How Does Divorce Affect VA Disability Benefits?

How Does Divorce Affect VA Disability Benefits?

Veterans may want to understand what could happen to their VA disability benefits if they go through a divorce, including what benefits may be lost, divided, or reduced as part of the process. While every veteran’s situation is different, from the amount of benefits received and eligible income to the makeup of their family, there are a handful of useful guidelines for understanding what divorce can do to VA disability benefits.

Divorces may be handled at the state level, but veterans’ benefits are ruled, and to some extent protected by, federal law, so courts are obligated to follow their lead. It’s important to note that disability benefits are different from military retiree benefits, which are affected in different ways by divorce, though the two topics do intertwine. Read on for a brief summary of divorce’s effects on disability benefits.

Disability Benefits Cannot by Divided as Property

First and foremost, VA disability benefits are not authorized to be treated as an asset or marital property to be divided up in a divorce. This is explicitly forbidden by the Uniformed Services Former Spouses’ Protection Act (USFSPA). The rationale is that disability benefits are meant to compensate for a veteran’s reduced earning potential, and as such count as a form of income instead. This does, however, lead us into the next guideline.

Disability Benefits Count as Income for Alimony and Child Support

VA monthly disability compensation isn’t treated as marital property, but it does count towards a veteran’s income. Due to this, disability compensation will figure into the calculations regarding alimony and child support payments. And considering that monthly disability payments are tax-free benefits, that means the full amount is used in that calculation. So whereas federal law protects veterans’ disability compensation from being divided as property, it does nothing to impede the courts’ freedom to consider disability compensation as part of a veteran’s regular income. The specific method of calculation varies depending on your state; nevertheless, VA disability compensation is never off the table.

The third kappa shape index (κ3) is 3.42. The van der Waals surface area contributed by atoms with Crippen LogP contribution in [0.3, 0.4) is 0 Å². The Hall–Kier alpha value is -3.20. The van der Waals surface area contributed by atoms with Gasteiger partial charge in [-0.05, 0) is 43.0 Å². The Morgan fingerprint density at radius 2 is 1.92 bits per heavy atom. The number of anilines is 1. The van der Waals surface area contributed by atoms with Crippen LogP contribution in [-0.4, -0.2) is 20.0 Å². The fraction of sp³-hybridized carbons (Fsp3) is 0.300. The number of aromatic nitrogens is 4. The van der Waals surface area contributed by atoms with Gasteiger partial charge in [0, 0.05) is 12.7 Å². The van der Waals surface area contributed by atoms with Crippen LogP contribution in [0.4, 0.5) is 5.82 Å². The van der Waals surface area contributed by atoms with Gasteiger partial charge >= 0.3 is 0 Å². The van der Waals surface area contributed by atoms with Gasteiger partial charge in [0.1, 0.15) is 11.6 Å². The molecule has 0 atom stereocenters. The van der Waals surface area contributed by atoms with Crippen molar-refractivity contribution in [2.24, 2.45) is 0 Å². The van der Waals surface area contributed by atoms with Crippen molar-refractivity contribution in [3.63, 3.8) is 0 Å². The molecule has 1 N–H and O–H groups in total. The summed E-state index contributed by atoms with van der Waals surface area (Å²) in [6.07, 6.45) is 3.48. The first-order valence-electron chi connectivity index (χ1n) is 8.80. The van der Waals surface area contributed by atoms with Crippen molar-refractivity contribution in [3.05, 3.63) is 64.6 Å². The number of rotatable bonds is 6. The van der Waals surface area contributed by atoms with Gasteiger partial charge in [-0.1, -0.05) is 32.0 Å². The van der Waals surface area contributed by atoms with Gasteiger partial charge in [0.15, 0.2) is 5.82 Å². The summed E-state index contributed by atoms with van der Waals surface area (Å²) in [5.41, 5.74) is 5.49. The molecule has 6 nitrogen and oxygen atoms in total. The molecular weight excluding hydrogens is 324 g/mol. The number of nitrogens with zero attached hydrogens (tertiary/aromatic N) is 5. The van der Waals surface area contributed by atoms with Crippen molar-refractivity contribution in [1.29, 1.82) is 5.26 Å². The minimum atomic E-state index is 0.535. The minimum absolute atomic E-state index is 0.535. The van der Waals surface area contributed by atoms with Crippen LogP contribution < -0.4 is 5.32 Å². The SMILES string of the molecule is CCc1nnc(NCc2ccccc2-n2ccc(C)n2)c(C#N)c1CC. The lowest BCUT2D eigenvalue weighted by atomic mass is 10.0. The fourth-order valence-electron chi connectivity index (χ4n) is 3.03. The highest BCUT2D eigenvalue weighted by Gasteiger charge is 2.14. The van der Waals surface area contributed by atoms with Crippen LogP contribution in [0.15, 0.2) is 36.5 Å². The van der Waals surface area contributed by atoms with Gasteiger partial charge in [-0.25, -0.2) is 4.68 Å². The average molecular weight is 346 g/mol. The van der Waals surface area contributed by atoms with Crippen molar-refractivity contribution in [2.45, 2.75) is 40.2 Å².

Garnishment of VA Disability Benefits

Garnishment refers to the action of seizing funds from an individual to satisfy a debt, often by taking the money immediately through your source of income. In some instances, and mostly because a veteran has failed to pay alimony or child support, money can be garnished from his or her VA disability compensation. Usually, disability pay can only be garnished if the veteran has waived military retired pay, or a portion of their pension, to receive compensation for a disability. Only the percentage of compensation apportioned to disability pay will be considered for garnishment, and the percentage garnished usually ranges between 20-50%.

Garnishment can only happen once the ex-spouse has filed for apportionment, and it may be denied for a number of reasons, such as undue financial hardship on the veteran, or proven infidelity or living as a married partner to another individual.

Assistance with Your Claims and Appeals

Divorce can be a long and difficult process, and having veterans’ retired pay and disability compensation thrown into the mix can add an extra layer of complication. But it doesn’t have to add more to the struggle. If you need guidance and professional support as you navigate divorce and want to see your disability compensation protected, contact us at 844-VET-LAWS.